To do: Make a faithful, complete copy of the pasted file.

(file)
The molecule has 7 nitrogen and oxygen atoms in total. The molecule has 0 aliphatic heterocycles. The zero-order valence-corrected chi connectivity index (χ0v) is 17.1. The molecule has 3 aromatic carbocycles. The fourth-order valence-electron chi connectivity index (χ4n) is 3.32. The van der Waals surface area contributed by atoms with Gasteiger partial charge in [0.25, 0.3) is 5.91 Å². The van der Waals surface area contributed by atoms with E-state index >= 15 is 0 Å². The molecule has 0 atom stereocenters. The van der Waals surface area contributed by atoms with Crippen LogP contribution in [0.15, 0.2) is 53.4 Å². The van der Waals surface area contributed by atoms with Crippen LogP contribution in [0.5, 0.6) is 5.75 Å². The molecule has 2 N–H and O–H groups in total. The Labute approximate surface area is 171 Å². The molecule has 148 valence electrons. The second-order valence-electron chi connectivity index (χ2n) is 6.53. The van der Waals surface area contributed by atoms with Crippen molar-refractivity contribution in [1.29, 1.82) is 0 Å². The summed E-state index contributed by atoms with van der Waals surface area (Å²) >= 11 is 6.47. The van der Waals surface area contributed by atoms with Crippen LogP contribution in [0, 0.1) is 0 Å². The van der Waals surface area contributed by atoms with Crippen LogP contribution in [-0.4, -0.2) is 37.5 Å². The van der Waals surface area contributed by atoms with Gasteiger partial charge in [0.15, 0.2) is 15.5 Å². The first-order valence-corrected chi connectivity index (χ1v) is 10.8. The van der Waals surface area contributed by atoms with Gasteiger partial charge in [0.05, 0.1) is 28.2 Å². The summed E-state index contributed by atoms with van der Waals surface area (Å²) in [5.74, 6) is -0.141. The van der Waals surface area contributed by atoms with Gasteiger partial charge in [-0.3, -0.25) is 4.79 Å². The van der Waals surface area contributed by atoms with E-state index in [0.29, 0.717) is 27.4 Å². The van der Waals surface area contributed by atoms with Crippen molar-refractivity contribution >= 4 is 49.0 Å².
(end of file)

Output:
The molecule has 7 nitrogen and oxygen atoms in total. The molecule has 0 aliphatic heterocycles. The zero-order valence-corrected chi connectivity index (χ0v) is 17.1. The molecule has 3 aromatic carbocycles. The fourth-order valence-electron chi connectivity index (χ4n) is 3.32. The van der Waals surface area contributed by atoms with Gasteiger partial charge in [0.25, 0.3) is 5.91 Å². The van der Waals surface area contributed by atoms with E-state index >= 15 is 0 Å². The molecule has 0 atom stereocenters. The van der Waals surface area contributed by atoms with Crippen LogP contribution in [0.15, 0.2) is 53.4 Å². The van der Waals surface area contributed by atoms with Crippen LogP contribution in [0.5, 0.6) is 5.75 Å². The molecule has 2 N–H and O–H groups in total. The Labute approximate surface area is 171 Å². The molecule has 148 valence electrons. The second-order valence-electron chi connectivity index (χ2n) is 6.53. The van der Waals surface area contributed by atoms with Crippen molar-refractivity contribution in [1.29, 1.82) is 0 Å². The summed E-state index contributed by atoms with van der Waals surface area (Å²) >= 11 is 6.47. The van der Waals surface area contributed by atoms with Crippen LogP contribution in [0, 0.1) is 0 Å². The van der Waals surface area contributed by atoms with Crippen LogP contribution in [-0.4, -0.2) is 37.5 Å². The van der Waals surface area contributed by atoms with Gasteiger partial charge in [0.15, 0.2) is 15.5 Å². The first-order valence-corrected chi connectivity index (χ1v) is 10.8. The van der Waals surface area contributed by atoms with Gasteiger partial charge in [0.05, 0.1) is 28.2 Å². The summed E-state index contributed by atoms with van der Waals surface area (Å²) in [5.74, 6) is -0.141. The van der Waals surface area contributed by atoms with Gasteiger partial charge in [-0.3, -0.25) is 4.79 Å². The van der Waals surface area contributed by atoms with E-state index in [0.29, 0.717) is 27.4 Å². The van der Waals surface area contributed by atoms with Crippen molar-refractivity contribution >= 4 is 49.0 Å².